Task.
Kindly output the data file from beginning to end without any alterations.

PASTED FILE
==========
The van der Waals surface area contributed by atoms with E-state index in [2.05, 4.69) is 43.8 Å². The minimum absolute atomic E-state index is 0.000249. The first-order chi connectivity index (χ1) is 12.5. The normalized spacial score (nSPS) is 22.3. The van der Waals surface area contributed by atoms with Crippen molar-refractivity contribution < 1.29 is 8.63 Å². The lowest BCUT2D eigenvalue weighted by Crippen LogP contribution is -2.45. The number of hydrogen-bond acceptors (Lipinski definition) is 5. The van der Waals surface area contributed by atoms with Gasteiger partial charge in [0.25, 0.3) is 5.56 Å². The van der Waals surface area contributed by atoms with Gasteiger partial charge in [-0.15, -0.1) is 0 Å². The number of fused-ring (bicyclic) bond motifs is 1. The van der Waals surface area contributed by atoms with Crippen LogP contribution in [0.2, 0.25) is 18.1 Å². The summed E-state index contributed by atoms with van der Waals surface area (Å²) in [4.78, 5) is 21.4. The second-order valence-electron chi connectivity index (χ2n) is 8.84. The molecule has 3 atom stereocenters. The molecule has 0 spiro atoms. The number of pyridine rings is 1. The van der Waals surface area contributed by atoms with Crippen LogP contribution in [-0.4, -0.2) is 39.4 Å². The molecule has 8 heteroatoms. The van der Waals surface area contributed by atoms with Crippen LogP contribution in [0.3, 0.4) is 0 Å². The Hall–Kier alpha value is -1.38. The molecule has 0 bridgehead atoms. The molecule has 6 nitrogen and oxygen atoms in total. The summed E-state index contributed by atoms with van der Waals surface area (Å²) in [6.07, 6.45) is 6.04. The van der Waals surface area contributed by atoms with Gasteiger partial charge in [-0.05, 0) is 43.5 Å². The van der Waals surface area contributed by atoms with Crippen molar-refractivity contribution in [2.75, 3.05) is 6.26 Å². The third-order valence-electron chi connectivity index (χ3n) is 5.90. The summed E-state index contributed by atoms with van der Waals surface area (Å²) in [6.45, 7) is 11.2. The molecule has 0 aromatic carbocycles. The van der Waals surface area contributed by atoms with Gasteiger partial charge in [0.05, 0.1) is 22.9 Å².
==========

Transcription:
The van der Waals surface area contributed by atoms with E-state index in [2.05, 4.69) is 43.8 Å². The minimum absolute atomic E-state index is 0.000249. The first-order chi connectivity index (χ1) is 12.5. The normalized spacial score (nSPS) is 22.3. The van der Waals surface area contributed by atoms with Crippen molar-refractivity contribution < 1.29 is 8.63 Å². The lowest BCUT2D eigenvalue weighted by Crippen LogP contribution is -2.45. The number of hydrogen-bond acceptors (Lipinski definition) is 5. The van der Waals surface area contributed by atoms with Gasteiger partial charge in [0.25, 0.3) is 5.56 Å². The van der Waals surface area contributed by atoms with Gasteiger partial charge in [-0.15, -0.1) is 0 Å². The number of fused-ring (bicyclic) bond motifs is 1. The van der Waals surface area contributed by atoms with Crippen LogP contribution in [0.2, 0.25) is 18.1 Å². The summed E-state index contributed by atoms with van der Waals surface area (Å²) in [4.78, 5) is 21.4. The second-order valence-electron chi connectivity index (χ2n) is 8.84. The molecule has 3 atom stereocenters. The molecule has 0 spiro atoms. The number of pyridine rings is 1. The van der Waals surface area contributed by atoms with Crippen LogP contribution in [-0.4, -0.2) is 39.4 Å². The molecule has 8 heteroatoms. The van der Waals surface area contributed by atoms with Crippen LogP contribution in [0.3, 0.4) is 0 Å². The Hall–Kier alpha value is -1.38. The molecule has 0 bridgehead atoms. The molecule has 6 nitrogen and oxygen atoms in total. The summed E-state index contributed by atoms with van der Waals surface area (Å²) in [6.07, 6.45) is 6.04. The van der Waals surface area contributed by atoms with Gasteiger partial charge in [-0.05, 0) is 43.5 Å². The van der Waals surface area contributed by atoms with Crippen molar-refractivity contribution in [2.75, 3.05) is 6.26 Å². The third-order valence-electron chi connectivity index (χ3n) is 5.90. The summed E-state index contributed by atoms with van der Waals surface area (Å²) in [6.45, 7) is 11.2. The molecule has 0 aromatic carbocycles. The van der Waals surface area contributed by atoms with Gasteiger partial charge in [0.05, 0.1) is 22.9 Å².